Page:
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    1. Thank you for getting it so well! Absolutely. Hindsight is so amazing, but you're right--I needed to do a lot of work to get to this place. And I think I am so at peace because I thought through everything in my own (obsessive, neurotic) way. You pulled out my favorite sentence in this whole post! :)

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  7. "Coulda shoulda woulda...doesn't really help anything constructive." - your statement rings true on so many levels. Glad to hear you are full of hope again.

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    1. Thank you! Hindsight really is one of those things that can mess with you, make you think you could have changed things that in reality you weren't ready for. I am SO full of hope, but also a healthy dose of realism, so I feel pretty prepared for this new experience. :) Thanks for your thoughts!

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  8. I am happy for your hope and peace. That means a lot and puts you on solid footing for when FutureBaby arrives. It also seems to open you up to enjoy life as it is now and not just ticking off the months. While you may have wanted to spare yourself of that heartache, the time you have spent on reflection has given you valuable insight to not just survive, but to thrive. Grieve what is important. It may bubble up from time to time, but hopefully with less hurt and with more space between. Sounds like you are in a great place. :)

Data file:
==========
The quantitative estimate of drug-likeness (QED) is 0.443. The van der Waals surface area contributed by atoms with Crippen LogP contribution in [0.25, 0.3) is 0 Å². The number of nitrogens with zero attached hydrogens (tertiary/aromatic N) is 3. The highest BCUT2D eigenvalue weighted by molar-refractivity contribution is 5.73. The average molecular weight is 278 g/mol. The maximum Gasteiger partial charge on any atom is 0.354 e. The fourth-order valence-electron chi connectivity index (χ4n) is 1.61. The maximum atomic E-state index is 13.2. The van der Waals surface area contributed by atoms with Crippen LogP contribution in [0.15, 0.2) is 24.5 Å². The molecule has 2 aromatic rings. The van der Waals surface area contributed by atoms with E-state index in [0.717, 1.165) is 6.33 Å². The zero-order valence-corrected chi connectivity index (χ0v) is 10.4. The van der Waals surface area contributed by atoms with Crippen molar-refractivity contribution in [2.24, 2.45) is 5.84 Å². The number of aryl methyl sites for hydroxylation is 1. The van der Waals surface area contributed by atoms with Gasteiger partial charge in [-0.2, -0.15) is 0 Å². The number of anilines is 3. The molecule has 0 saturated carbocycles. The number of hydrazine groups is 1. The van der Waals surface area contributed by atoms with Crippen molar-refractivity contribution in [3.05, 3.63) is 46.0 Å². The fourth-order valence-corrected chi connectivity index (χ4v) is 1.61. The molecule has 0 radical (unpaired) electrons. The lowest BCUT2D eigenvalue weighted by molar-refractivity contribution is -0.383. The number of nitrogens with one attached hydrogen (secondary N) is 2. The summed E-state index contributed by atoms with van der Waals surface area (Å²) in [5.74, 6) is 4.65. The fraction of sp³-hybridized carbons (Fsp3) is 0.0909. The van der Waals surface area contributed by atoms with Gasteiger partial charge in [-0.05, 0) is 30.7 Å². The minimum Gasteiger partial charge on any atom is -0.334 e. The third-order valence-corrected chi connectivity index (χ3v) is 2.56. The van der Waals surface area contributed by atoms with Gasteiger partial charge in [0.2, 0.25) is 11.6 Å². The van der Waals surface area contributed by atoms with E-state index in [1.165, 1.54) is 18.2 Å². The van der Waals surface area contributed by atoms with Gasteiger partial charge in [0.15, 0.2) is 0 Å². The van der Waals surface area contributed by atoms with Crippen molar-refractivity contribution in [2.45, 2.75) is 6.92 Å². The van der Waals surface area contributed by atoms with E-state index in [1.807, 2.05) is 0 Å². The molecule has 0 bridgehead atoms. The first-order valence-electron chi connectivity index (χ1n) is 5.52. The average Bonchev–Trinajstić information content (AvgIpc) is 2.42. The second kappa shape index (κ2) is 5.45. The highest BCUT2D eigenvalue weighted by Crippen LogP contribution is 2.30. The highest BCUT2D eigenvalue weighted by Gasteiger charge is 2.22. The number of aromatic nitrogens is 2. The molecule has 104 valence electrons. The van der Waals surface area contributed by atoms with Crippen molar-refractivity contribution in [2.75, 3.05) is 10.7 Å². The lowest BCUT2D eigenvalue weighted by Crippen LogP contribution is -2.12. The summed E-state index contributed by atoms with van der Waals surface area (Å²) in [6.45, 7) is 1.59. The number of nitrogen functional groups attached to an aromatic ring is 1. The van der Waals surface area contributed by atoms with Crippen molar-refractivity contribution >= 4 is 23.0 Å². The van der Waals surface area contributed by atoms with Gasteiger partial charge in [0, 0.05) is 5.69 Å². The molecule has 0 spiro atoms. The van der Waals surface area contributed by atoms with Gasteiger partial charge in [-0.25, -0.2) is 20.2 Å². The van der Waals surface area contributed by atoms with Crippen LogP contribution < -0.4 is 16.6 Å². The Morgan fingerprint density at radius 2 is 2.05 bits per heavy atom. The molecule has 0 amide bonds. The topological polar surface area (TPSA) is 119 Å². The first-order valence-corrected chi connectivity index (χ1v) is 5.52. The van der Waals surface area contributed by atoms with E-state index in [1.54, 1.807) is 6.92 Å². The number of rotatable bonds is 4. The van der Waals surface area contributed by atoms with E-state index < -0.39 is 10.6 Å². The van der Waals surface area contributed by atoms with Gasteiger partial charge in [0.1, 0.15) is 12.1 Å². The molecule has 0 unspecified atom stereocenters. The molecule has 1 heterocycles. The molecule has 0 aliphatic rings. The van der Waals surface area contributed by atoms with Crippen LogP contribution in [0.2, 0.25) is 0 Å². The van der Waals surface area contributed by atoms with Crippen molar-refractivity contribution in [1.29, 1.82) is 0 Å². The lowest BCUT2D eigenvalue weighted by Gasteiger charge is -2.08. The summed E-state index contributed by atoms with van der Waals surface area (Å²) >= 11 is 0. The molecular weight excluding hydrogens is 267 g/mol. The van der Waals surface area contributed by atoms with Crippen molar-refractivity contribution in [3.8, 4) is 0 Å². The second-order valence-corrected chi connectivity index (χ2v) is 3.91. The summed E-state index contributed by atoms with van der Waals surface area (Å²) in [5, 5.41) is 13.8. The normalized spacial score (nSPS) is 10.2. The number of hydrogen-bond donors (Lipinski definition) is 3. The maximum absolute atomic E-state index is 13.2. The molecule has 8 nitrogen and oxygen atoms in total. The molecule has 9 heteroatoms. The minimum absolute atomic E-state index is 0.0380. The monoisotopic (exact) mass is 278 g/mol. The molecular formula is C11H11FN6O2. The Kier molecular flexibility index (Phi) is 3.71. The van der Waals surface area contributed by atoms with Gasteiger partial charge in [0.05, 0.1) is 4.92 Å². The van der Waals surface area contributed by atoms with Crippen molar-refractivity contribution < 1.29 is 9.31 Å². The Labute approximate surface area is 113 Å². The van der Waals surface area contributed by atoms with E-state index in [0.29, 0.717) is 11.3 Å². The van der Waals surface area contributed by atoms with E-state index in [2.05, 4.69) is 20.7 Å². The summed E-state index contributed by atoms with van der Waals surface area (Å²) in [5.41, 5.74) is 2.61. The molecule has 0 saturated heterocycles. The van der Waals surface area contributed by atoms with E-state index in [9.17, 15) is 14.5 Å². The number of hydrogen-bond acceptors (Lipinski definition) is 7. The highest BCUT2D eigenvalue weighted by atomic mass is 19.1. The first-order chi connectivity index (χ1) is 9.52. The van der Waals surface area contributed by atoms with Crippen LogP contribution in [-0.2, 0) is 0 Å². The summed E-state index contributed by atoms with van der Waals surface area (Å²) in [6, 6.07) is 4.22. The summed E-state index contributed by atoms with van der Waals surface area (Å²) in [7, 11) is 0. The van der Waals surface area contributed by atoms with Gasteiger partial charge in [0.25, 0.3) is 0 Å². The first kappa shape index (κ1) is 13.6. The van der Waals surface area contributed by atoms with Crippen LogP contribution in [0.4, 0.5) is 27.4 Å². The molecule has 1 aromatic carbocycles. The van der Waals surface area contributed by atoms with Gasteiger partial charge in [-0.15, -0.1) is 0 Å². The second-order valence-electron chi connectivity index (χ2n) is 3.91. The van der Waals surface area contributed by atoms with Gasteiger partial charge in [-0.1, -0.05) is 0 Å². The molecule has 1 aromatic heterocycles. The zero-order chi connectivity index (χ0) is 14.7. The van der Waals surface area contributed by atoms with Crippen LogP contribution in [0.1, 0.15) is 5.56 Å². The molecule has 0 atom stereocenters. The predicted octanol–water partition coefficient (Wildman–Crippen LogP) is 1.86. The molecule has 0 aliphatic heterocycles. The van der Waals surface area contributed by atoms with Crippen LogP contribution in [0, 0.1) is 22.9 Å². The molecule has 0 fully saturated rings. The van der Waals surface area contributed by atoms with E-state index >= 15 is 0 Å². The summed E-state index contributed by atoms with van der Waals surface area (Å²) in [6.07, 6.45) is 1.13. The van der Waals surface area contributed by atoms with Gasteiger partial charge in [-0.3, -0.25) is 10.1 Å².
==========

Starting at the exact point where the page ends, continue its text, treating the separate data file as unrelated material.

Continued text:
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    1. Thank you so much -- your words are so wise! I think the heartache was necessary. I'm not sure I'd remove it if I had the choice, but the reflection helps too to help me keep perspective in this new journey. And probably parenting in general... eyes on the true prize. And acknowledgement that losing a piece of it is worthy of mourning. I do feel pretty peaceful, and the grief comes and goes, but it is definitely more beneath-the-surface, not fresh. Thank you for your thoughts!